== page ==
Natasha Doherty says she and Anthony were fed-up when both their cars were stolen in Johannesburg and realised their conversation revolved around their jobs as a stockbroker and sales executive at a labour brokerage respectively. “In search of excitement, we were making plans to go to New York when 9/11 happened – we had no back-up plan and needed out.”
Natasha’s mom, Linda Oberholzer, saw the game lodge for sale advertisement in an in-flight magazine and proposed the couple buy the lodge. While it seemed crazy, the Dohertys none-the-less drove through the night and arrived for breakfast – the first time either of them had been in Mossel Bay. “We spent the night at the lodge and our chalet had a magnificent view. The lodge appeared very busy and we had a fantastic time enjoying delicious food in the open-air boma – only later we learned the previous owner had invited the entire town of Albertinia for a complimentary dinner,” says Natasha.
Anthony had done some research around the tourism sector and felt it was on an upward trend. “In retrospect we were a soft sell… we really wanted the dream and could see ourselves living surrounded by wildlife with the ocean nearby.” The dream nearly crashed when an investor pulled out but a chance dinner with friends connected them with Alon Apteker, one of the founders of Internet Solutions, who remains a friend and financial partner in the lodge.
The couple’s arrival in winter was a hard wake-up call with few guests, rainy weather and nowhere to stay other than one of the lodge rooms. Game rangers doubled as farmworkers and waiters in the boma.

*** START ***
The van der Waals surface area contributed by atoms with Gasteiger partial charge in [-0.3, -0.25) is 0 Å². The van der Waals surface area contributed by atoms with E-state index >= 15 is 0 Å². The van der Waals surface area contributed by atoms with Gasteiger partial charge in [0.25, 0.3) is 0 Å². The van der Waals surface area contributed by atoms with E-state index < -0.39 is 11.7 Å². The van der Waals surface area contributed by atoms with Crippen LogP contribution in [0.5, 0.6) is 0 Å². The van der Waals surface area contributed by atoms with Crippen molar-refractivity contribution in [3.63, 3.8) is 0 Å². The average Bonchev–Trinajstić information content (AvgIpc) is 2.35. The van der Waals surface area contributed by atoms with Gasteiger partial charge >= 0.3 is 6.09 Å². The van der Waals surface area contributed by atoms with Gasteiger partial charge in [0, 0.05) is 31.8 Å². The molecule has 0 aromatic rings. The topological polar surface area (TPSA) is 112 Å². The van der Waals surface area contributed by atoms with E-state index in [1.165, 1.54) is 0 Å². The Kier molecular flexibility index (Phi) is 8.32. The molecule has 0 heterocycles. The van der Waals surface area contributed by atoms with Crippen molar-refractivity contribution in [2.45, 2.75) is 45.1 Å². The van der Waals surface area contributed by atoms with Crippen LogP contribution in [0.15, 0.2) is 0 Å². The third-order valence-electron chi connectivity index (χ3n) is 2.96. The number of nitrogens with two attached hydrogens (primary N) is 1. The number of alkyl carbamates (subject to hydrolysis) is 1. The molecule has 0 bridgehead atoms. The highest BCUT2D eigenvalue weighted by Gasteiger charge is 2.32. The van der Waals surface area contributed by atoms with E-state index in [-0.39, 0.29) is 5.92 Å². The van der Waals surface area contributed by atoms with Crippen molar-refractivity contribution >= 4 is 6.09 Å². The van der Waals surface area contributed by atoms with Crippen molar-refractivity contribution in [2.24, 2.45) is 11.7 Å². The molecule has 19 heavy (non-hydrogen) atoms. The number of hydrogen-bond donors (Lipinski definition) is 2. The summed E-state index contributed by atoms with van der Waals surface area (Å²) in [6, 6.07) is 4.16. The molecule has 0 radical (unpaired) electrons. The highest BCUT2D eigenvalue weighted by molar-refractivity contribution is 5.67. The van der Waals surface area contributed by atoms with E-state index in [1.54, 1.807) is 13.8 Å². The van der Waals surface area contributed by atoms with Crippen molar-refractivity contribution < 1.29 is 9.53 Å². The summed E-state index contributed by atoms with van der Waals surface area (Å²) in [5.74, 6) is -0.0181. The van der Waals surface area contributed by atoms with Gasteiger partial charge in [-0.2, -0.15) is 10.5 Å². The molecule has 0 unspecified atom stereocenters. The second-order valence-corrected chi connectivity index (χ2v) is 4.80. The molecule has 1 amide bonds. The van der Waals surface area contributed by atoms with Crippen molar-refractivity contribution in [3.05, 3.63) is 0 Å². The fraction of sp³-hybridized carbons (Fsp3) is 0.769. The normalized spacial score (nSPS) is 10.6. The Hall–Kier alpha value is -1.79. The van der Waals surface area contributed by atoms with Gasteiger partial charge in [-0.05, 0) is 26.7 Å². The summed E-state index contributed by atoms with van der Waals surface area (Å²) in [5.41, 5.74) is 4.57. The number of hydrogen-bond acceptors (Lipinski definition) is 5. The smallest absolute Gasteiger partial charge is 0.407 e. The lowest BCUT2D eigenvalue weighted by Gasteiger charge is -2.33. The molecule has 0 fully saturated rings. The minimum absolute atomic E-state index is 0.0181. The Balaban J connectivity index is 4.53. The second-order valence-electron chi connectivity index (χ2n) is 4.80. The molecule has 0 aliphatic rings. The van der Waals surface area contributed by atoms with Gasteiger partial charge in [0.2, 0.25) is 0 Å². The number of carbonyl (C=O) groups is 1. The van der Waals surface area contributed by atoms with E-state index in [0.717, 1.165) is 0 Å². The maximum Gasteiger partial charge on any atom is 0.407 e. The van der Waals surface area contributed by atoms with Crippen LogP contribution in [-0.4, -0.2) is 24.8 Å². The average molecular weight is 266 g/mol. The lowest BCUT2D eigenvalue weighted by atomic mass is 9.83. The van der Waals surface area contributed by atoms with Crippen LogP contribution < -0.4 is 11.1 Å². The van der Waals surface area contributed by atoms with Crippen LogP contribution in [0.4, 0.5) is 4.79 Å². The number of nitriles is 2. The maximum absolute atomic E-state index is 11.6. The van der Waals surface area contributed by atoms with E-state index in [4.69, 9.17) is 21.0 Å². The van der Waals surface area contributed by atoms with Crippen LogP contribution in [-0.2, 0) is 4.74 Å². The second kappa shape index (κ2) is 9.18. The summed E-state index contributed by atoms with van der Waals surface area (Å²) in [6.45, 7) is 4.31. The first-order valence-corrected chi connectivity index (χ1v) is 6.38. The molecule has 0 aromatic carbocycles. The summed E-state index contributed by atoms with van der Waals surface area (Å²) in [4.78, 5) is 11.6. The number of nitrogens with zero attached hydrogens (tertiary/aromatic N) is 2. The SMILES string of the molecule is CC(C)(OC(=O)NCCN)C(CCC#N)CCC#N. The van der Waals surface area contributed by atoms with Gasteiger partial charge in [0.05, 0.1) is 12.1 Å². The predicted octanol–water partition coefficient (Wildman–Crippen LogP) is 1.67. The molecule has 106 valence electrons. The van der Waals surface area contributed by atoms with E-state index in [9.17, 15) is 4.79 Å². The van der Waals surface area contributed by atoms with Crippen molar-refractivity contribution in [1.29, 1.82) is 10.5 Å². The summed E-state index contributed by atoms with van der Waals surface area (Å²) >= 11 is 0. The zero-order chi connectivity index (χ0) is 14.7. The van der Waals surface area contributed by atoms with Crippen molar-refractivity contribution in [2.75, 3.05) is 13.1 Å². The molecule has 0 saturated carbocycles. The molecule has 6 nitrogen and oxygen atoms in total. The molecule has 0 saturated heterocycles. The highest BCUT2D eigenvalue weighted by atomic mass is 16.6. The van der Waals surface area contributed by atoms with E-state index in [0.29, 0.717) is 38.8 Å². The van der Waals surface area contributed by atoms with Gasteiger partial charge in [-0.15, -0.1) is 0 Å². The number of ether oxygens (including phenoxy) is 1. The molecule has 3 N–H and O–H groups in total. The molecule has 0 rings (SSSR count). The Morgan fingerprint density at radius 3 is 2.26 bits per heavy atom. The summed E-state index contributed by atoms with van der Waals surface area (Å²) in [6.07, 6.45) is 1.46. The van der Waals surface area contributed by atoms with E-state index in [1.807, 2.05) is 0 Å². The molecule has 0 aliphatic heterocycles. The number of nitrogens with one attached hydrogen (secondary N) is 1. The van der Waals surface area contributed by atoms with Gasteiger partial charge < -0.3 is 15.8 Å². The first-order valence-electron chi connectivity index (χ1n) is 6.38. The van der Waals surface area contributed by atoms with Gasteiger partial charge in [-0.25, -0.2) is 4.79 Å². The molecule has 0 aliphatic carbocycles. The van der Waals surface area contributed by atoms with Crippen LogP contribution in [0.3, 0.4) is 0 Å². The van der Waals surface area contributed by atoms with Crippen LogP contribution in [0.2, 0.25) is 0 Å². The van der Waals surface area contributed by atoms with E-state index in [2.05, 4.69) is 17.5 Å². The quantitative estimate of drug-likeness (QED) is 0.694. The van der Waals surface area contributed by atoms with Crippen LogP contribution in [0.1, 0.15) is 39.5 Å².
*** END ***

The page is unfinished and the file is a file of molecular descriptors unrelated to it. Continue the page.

Anthony ran the reserve and lodge, initially with the help of Game Ranch Management by J du P Bothma, which he read cover to cover. Local conservation authority Ken Coetzee, with input from CapeNature conservation services manager Rhett Hiseman, developed a management plan for the reserve to determine wildlife carrying capacity, stocking rates as well as veld rehabilitation and management.
Natasha focused on marketing and brand reputation management, eventually convincing the understandably sceptical tourism industry to give them another chance as things had changed.
Their determination, hard work and passion paid off. The original 150ha farm has been extended to just under 3000ha, with plans to expand as neighbouring farms become available. Rooms have been upgraded and facilities improved to include a large lounge, bush pub, Serengeti’s restaurant, a spa and outdoor boma. Five new luxury chalets are currently under construction and more large game is expected to be introduced later this year. Staff numbers have grown from 13 to more than 110.